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MLC Election results: BJP manages to pull off same trick twice in 10 days
Mumbai: After high drama over two invalidated votes which delayed the counting by nearly four hours, BJP managed to win all five seats it contested, while Shiv Sena and NCP managed to win two each. However, the Congress suffered an embarrassing defeat.
After the Supreme Court rejected the pleas by incarcerated NCP leaders Anil Deshmukh and Nawab Malik, the effective strength of the voting pool was reduced to 285. All 285 were cast by 4 pm, but the counting process, which was slated to begin by 5 pm only started after 9 pm.
The first to emerge victorious was former BJP leader from Jalgaon, Eknath Khadse, now rehabilitated by the NCP. BJP’s former minister Ram Shinde was the next to reach the magic figure of 26 votes. Shiv Sena’s Sachin Ahir was declared a winner followed by BJP’s Shrikant Bhartiya, Uma Khapre, and Shiv Sena’s tribal leader Amshya Padvi.
NCP nominee Ramraje Nimbalkar, the former chairperson of the legislative council, then notched up the required 26 votes, followed by BJP’s former Leader of Opposition in the council Praveen Darekar.
Although the battle was believed to be between Congress’s second candidate Bhai Jagtap and BJP’s 5th candidate Prasad Lad, the final round of counting ended with both winning and Congress first candidate Chandrakant Handore suffering a shock defeat. Handore polled only 22 votes, Jagtap won 26 votes and Lad secured more than 28.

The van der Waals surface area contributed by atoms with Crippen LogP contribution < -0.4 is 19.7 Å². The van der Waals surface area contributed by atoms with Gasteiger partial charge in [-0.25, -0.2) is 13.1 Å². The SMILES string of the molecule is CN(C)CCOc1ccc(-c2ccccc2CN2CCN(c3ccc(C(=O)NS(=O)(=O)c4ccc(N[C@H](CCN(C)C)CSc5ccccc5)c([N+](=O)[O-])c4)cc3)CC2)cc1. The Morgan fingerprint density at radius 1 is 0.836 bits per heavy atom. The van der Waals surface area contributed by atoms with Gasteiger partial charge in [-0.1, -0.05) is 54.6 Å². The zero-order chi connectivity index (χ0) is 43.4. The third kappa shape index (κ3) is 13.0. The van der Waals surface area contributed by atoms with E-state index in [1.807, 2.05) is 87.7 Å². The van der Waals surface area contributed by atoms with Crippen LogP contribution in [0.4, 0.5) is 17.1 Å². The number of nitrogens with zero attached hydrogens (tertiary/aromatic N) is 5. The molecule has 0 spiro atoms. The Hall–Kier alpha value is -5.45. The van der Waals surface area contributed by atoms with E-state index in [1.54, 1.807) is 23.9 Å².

Earlier in the day, the voting for 10 Vidhan Parishad seats witnessed high drama and controversy, with the returning officer invalidating two votes: one each in favour of NCP candidate Ramraje Nimbalkar and BJP candidate Uma Khapre during ballot ratification.
The said vote, where alleged overwriting was cited by BJP leader Ashish Shelar for the third preference vote segment, was kept aside by the returning officer following which ratification of the remainder of the 284 ballots continued. Within a short while, even as the ratification of the remaining 284 votes continued, a second such controversial ballot was discovered, this time cited by the MVA polling agent.
The returning officer, thereafter, decided that the two contentious votes were invalid and counting began of the 283 valid votes. However, the BJP then preferred a complaint to the Central Election Commission and the counting process was put off again, awaiting the CEC’s final ruling over the issue.